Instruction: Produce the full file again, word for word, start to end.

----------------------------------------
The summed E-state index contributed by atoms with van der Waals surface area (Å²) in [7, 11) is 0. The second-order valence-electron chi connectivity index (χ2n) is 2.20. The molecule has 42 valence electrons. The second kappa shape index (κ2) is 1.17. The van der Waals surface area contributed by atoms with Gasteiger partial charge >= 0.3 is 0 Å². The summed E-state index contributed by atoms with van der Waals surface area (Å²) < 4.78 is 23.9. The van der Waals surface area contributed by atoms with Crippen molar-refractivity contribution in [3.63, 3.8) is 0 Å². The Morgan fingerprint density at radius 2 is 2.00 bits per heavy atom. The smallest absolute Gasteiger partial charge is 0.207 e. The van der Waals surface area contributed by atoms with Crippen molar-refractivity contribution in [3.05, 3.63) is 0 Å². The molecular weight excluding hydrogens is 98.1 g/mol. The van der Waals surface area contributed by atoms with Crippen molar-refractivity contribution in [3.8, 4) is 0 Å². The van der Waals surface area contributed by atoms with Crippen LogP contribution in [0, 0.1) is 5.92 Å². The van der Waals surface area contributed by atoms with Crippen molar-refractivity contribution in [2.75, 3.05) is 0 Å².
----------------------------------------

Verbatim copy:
The summed E-state index contributed by atoms with van der Waals surface area (Å²) in [7, 11) is 0. The second-order valence-electron chi connectivity index (χ2n) is 2.20. The molecule has 42 valence electrons. The second kappa shape index (κ2) is 1.17. The van der Waals surface area contributed by atoms with Gasteiger partial charge >= 0.3 is 0 Å². The summed E-state index contributed by atoms with van der Waals surface area (Å²) < 4.78 is 23.9. The van der Waals surface area contributed by atoms with Crippen molar-refractivity contribution in [3.63, 3.8) is 0 Å². The Morgan fingerprint density at radius 2 is 2.00 bits per heavy atom. The smallest absolute Gasteiger partial charge is 0.207 e. The van der Waals surface area contributed by atoms with Crippen molar-refractivity contribution in [3.05, 3.63) is 0 Å². The molecular weight excluding hydrogens is 98.1 g/mol. The van der Waals surface area contributed by atoms with Crippen molar-refractivity contribution in [3.8, 4) is 0 Å². The van der Waals surface area contributed by atoms with Crippen LogP contribution in [0, 0.1) is 5.92 Å². The van der Waals surface area contributed by atoms with Crippen molar-refractivity contribution in [2.75, 3.05) is 0 Å².